Joe Phillips (’09) makes an impact at the South Pole

I always wanted to travel and to experience nature outside of my native state of North Carolina.  So when I graduated from UNCA in 2009, my goal was to get a job outside of North Carolina, in some place new and preferably, with a lot of travel.  Like most recent college graduates, I applied for hundreds of jobs in the months following graduation and wasn’t having any luck thanks to my limited real world experience and the economy was still suffering from the recent recession.

As the economy got worse and the outlook for recent college graduates went downhill, I started to revisit a conversation I had at UNCA’s Atmospheric Science Department’s 30th Year Anniversary Symposium.  This conversation was about the NOAA CorpIMG_2580s and since I had never heard of this service and thought it to be too good to be true, I sort of brushed off the conversation at the time.  I gave it some more thought and since I had nothing to lose just by applying, I sent in my application.  Since the NOAA Corps offered a lot of travel, great health insurance, and diverse assignments, when they offered me one of the officer candidate spots in Basic Officer Training Class 116, I gladly accepted.

The NOAA Corps are a highly trained, deployable group of commissioned officers that manage and operate NOAA’s research platforms and collect science data vital to the success and protection of the United States’ domestic and international commercial and environmental interests.  We also hold high level leadership positions throughout NOAA.  Since joining the NOAA Corps, the United States’ 7th and smallest uniformed service, I’ve traveled more than I could have hoped for, held responsibilities I couldn’t dream of just a few months out of college, and assisted and lead science data collection operations in extremely remote, beautiful places around the world.

My assignments have also been very diverse and exciting.  My first assignment was to complete a variety of maritime trainings at the US Merchant Marine Academy that specialize in navigation, operations and safety while at sea.  Those days were spent enjoying the New York City skyline, driving small boats around Manhattan and applying the class work in operational situations.  Following thDSC_1155is training, NOAA gave me shipboard assignments that not only applied my nautical training and helped me grow professionally, but these positions also assisted in the deployment and recovery of many Tropical Atmosphere and Oceanic buoys along the equator that monitor the El Niño Southern Oscillation cycles and hydrographic survey operations along the Virginia, Oregon, Washington and Alaskan coastlines.  I was also tasked to lead oil, boom and marine mammal helicopter flights in the Gulf of Mexico Deepwater Horizon Oil Spill response.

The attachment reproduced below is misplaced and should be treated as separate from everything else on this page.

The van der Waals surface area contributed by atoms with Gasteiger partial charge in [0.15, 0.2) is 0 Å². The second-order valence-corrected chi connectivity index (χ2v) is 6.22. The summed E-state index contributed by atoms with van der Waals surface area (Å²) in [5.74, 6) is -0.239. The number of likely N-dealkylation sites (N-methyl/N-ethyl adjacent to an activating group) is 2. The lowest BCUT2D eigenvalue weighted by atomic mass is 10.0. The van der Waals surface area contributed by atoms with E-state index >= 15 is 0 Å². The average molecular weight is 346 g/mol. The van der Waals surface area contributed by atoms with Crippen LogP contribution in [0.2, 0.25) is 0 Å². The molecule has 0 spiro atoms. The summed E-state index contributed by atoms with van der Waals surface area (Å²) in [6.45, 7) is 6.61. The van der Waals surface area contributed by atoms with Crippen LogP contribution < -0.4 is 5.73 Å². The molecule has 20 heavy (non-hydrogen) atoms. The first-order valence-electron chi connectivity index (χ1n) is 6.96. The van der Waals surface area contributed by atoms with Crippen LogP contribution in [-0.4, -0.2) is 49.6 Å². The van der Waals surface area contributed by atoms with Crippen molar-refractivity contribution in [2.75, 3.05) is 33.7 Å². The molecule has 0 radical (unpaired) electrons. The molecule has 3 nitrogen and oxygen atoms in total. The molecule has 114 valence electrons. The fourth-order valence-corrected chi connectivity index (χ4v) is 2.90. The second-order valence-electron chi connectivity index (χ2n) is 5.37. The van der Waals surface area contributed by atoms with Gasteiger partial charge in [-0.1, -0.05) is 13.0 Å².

My current assignment tends to raise eye brows and seems unbelievable to most.  I’m currently NOAA’s Atmospheric Research Observatory (ARO) Station Chief at Amundsen-Scott South Pole Station in South Pole, Antarctica.  As the station chief, I help to maintain the facility and a suite of instruments that sample the atmosphere.  ARO sits up against what’s called the “Clean Air Sector” and since air here is free from direct human contact thanks to its protection under the Antarctic Treaty, the data collected is used to determine Earth’s background atmosphere.  A change in this background atmosphere can represent a global change and given what is known about the different climate forcings in the atmosphere, anthropogenic changes.  The instruments at ARO measure aerosols, greenhouse gases such as CO2, solar radiation, halocarbons and trace species and current levels of ozone, including the ozone hole.  We also collect a variety of air samples that are analyzed in the NOAA Boulder labs and at Scripps Research Institute.

The experiences and education I received at UNCA was a building block to where I am now and the internships and various volunteer opportunities offered by the atmospheric science department paved the way for the commission that has given me so many great experiences.  While I was a student, I was active in the atmospheric science department; I volunteered and participated in the student chapter of the American Meteorological Society (AMS), AMS outreach, the department’s forecast line, and every forecasting competition I could.  I spent my summers interning or doing research where I could and worked part or full time continuously.  My advice to everyone still in school is to keep your grades up and take advantage of every educational and social opportunity you can.  Internships, research positions and extra circular activities help you stand out in the job hunt, make you better-rounded, and help you get a job that makes you happy.  And of course, have fun!